(words by The Bohemian Doctor – photos by Hervé PHOTOGRAFF)
Trying to describe my first time at AfrikaBurn using words would be like trying to taste music, or to hear colour, or to see speech. It would be like ordering sushi at a burger joint [not okay…for those still confused]. A description would capture but a shadow of what I experienced in the vibe and community that is Tankwa Town. Because this event is so much more than a mere ‘music festival’, it became quite a spiritual experience at times and offered a bubble – in the middle of nowhere and with very few rules – in which to assess one’s own internal milieu and extent of self-regulation and reliance. The fact that I have only found time now – a week later – to write this post after a long and hard week back to reality illustrates faultlessly the stark contrast between the 2 environments, and boy is it a culture-shock being back!
My English teacher taught me that ‘brevity is best’ [she also taught me never to start a sentence with the word ‘but’…oh well] so instead I will split the content over a few posts and describe the culture, the art [and the people] and my interpretations separately [convoy-posts FTW!].
“AfrikaBurn is a community of participants who come together to create art, burning structures, costume, performance, theme-camps, music, mutant vehicles and much, much more.” BAM. What is important to note is that the above-mentioned offerings are volunteer/participant-driven – radical self-reliance, baby!
A set of ‘guiding principles’ – not rules – exist with the aim of assisting participants into a mindset that will allow them to co-operate fully with the environment, and to ‘reinvent the world and ourselves’ in the most successful way possible. Damn – what an aim! The nerd inside wants to list the principles, so we will let her have her way just this once:
- Radical inclusion – ANYONE can be a part of this community.
- Gifting – An unconditional devotion to giving of gifts. Repeat: unconditional.
- Decommodification – No commercial crap, no sponsors, no transactions and no advertising.
- Radical self-reliance – Use and discover your inner-resources! It’s fun, trust me
- Radical self-expression – This is offered as a gift, and is respected by the community.
- Communal effort – Values such as creative co-operation and collaboration are pivotal here. It’s all about promoting the protection of the community network in this space.
- Civic responsibility – Organisers communicate both the civic responsibilities and take responsibility for the event, in a transparent and accountable manner.
- Leaving no trace – Leaving no physical trace [Matter Out Of Place: MOOP] is central to AfrikaBurn. Each participant cleans up after themselves, and leaves the environment in a better condition than when found.
- Participation – As said by AfrikaBurn: “transformative change can only occur through the medium of deeply-personal participation. Everyone is invited to work. Everyone is invited to play”.
- Immediacy – Immediate experience is crucial. This includes identifying and overcoming all barriers standing between a person and their recognition of their true self, reality and society and how this interacts with the natural world. I love this one.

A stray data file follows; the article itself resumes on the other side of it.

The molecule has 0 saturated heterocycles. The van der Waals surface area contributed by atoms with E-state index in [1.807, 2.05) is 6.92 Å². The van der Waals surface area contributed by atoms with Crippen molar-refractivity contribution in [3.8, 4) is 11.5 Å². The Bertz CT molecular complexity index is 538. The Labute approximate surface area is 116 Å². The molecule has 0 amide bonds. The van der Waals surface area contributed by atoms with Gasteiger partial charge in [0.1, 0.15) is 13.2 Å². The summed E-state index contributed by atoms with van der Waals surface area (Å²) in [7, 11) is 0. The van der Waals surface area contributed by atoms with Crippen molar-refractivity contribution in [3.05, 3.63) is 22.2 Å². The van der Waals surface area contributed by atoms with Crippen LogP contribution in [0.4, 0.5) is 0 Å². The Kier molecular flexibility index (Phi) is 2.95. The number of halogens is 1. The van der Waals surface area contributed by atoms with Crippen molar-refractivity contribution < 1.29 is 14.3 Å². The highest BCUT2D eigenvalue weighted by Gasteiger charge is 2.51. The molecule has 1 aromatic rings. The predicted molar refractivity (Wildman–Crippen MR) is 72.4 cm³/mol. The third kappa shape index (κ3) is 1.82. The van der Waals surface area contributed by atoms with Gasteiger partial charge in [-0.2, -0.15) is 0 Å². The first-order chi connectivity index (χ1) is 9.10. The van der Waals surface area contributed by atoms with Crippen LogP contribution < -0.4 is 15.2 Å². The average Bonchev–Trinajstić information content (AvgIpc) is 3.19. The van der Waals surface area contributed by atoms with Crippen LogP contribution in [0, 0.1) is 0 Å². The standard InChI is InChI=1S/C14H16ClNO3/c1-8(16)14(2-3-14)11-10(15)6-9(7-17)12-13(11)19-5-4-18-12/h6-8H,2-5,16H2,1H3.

- Each one teach one – We are custodians of our culture – “when the opportunity presents itself, we pass the knowledge on”.
Toilets, roads, signage, medics and health officers and an airstrip are provided. Every other facility is provided by the participants. Nothing is staged or scheduled in a commercial sense, and performance is said to be “spontaneous and eclectic and frequently designed to encourage participation”. Absolutely nothing is sold at the event, except for ice, and no vendors, advertising or branding is seen. This is a “decommodified zone with a GIFT ECONOMY that is about giving without expecting anything in return”.
I start to hyper-ventilate when reading over what I’ve written so far – as there is SO much to talk about in recreational senses, but more-so in economic and existential senses. I hope that you – the reader – can stop and just CONSIDER properly the kind of environment I have just described. I reiterate the pivotal parts…
- The aim is creation of art, self-discovery and experimentation. Not money, power, image, being ‘right’ or any other stupid crutches that govern our lives.
- The event is participant-driven. How rare to see an environment driven by unconditional giving. Without this attitude, all that would be is a medic tent and some toilets in the desert.
- It is a decommodified zone with a GIFT economy. This relies upon unconditional giving – quite a beauty to pull off in a society and world in which TAKING usually takes precedent.
- People are forced to rely on themselves or others – there are no services or shops, so this kind of thing cannot be bought. There is no opportunity to BUY comfort or experience – you are forced to make it. [I love this one, as in society it seems like money has become a substitute for innovation].
- You can be what you want, and experience what you want. Nobody blinks an eye. Find your barriers and destroy them. How often do you get a chance like this?
- Paramount to the festival is environmental-awareness. The difference is that people actually ABIDE by this and use their discretion. I came across not a SINGLE piece of litter during my stay.
Perhaps I am reading too much into this experience? Perhaps the average Joe would describe it as “A lekker jol, hey bru”. I think it will take at least 2 more posts on the matter to clear this confusion up…
“There was nowhere to go but everywhere, so just keep on rolling under the stars”
– Jack Kerouac [On the Road]
Want to read more from The Bohemian Doctor? Check out her blog here.